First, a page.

Deer can be a real problem and deer proof plants are usually thorny, poisonous or simply taste awful, but it is hard to give a definitive list as you might get the odd deer with unusual tastes which might like the bitter taste! Below is a list of good plants that generally are quite successful though. Cornus varieties, Rhus, Sophora, Solanum, Berberis, Rosemary, Buxus, Cotoneaster, Ilex, Pyracantha, Garrya, Juniperus, Nandina, Elaeagnus, Aralia, Aucuba, Cortaderia, Yucca, Santolina, Hypericum, Myrtle, Vinca, Achillea, Digitalis, Echinacea and Dryopteris. Finally, fencing is one method to protect garden crops from deer. Since deer jump, you need an 8-foot fence for best results or stout chicken-wire fencing securely around smaller garden plots. Alternatively, fence the area with a thorny shrub, preferably something that will grow to at least 6 feet. Deer eat roses and some thorns but hawthorn, boxwood and holly will exclude them. Deer are also deterred by dogs, hanging aluminum foil, mirrors, wood that hits objects in the wind and other noise-makers. Some old-fashioned repellents are human hair and blood and bonemeal. Hanging bars of fragrant deodorant soap from branches may work. Other well-known deer repellents are mothballs or moth flakes spread on the ground or put in mesh bags for hanging in a tree. Unfortunately though, no repellent is 100 percent effective, especially if the deer population is high and deer are starving.

Crocus

What can we grow in our dry, sunny border? I have a sunny and very dry border up against the front of the house. It is about 14 inches wide but protected by the house from receiving hardly any rain. Because of the window any plants must be less than 1m high. We have considered lavender but would really appreciate any other suggestions.

Carl and Deirdre Leaman

There are some lovely plants (including the lavenders) that will thrive in a dry, sunny spot, but it will be important that they are kept really well watered for the first year or so until they have had a chance to become established. Below are some of the ones we sell, just click on the link below each plant name to find out more about that particular one. Convolvulus cneorum http://www.crocus.co.uk/findplant/results/?ContentType=Plant_Card&ClassID=940&CategoryID= Cistus http://www.crocus.co.uk/findplant/results/?CommonName=Cistus&x=5&y=8 Santolina chamaecyparissus Nana http://www.crocus.co.uk/findplant/results/?ContentType=Plant_Card&ClassID=4359&CategoryID= Lavender http://www.crocus.co.uk/findplant/results/?CommonName=Lavandula&x=10&y=9 Achillea http://www.crocus.co.uk/findplant/results/?CommonName=Achillea&x=11&y=7 Echinops http://www.crocus.co.uk/findplant/results/?CommonName=echinops+ritro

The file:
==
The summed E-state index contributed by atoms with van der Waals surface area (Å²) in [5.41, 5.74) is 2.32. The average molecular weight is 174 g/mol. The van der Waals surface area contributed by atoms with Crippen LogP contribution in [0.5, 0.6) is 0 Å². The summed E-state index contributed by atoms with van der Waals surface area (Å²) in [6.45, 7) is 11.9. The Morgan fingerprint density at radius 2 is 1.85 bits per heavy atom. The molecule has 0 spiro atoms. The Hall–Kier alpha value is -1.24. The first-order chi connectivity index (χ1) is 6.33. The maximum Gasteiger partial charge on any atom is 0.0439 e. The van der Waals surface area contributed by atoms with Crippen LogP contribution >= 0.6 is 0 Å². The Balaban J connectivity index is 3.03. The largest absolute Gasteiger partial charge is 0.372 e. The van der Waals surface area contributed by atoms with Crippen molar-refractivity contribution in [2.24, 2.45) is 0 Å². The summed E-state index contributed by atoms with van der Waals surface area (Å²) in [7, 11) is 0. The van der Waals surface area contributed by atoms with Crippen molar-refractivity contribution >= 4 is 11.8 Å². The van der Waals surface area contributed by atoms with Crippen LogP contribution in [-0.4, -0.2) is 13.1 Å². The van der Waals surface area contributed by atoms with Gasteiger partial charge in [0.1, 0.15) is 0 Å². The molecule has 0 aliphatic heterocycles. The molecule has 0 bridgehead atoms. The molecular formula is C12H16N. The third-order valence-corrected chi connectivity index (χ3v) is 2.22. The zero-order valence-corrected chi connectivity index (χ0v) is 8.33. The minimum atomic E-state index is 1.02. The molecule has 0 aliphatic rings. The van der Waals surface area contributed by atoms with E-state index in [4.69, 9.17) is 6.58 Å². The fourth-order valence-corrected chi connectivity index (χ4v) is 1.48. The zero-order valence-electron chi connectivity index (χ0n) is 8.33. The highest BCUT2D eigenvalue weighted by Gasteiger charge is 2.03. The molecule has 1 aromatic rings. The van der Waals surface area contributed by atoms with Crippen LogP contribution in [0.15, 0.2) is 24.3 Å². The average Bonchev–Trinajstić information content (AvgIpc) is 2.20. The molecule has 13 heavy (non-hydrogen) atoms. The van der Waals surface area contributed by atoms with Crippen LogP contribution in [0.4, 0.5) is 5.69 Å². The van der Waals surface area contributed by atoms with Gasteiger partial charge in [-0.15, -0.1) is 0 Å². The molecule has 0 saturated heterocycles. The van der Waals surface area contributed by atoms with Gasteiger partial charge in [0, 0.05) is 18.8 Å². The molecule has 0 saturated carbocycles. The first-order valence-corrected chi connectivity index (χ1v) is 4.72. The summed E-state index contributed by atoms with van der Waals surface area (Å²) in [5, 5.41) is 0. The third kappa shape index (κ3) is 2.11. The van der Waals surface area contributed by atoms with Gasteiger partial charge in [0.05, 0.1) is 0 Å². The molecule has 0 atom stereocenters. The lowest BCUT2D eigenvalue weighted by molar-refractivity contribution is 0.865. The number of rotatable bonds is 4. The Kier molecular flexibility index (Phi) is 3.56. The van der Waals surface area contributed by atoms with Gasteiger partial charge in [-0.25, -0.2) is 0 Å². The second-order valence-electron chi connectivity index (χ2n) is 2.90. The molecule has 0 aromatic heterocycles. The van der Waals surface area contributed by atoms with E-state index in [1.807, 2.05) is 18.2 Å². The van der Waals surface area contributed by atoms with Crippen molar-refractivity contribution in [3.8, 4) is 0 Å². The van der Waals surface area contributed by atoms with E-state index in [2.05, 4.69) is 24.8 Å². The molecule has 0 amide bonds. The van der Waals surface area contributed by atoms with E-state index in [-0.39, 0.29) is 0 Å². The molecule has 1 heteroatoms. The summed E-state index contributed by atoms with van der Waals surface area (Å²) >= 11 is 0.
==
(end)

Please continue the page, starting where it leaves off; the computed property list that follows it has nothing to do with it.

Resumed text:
Crocus

What can I plant that the deers won't eat? What types of plants do deer not like? If you could help me out I could greatly appreciate it.

Kelly L. Sliker

Deer can be a real problem and deer proof plants are usually thorny, poisonous or simply taste awful. It is hard to give a definitive list as you might get the odd deer with unusual taste which might like a bitter taste, but the following is a list of plants that generally are quite successful. Cornus varieties, Rhus, Sophora, Solanum, Berberis, Rosemary, Buxus, Cotoneaster, Ilex, Pyracantha, Garrya, Juniperus, Nandina, Eleagnus, Aralia, Aucuba, Cortaderia, Yucca, Santolina, Hypericum, Myrtle, Vinca, Achillea, Digitalis, Echinacea and Dryopteris. Finally fencing is one method to protect garden crops from deer. Since deer jump, you need an 8-foot fence for best results or stout chicken-wire fencing securely around smaller garden plots. Alternatively, fence the area with a thorny shrub, preferably something that will grow to at least 6 feet. Deer do eat roses and some other thorns but hawthorn, boxwood and holly tend to keep them out. Deer are also deterred by dogs, hanging aluminum foil, mirrors, wood that hits objects in the wind and other noise-makers. Some old-fashioned repellents are human hair and blood and bonemeal. Hanging bars of fragrant deodorant soap from branches may work. Other well-known deer repellents are mothballs or moth flakes spread on the ground or put in mesh bags for hanging in a tree. Unfortunately though, no repellent is 100 percent effective, especially if the deer population is high and deer are starving.

Crocus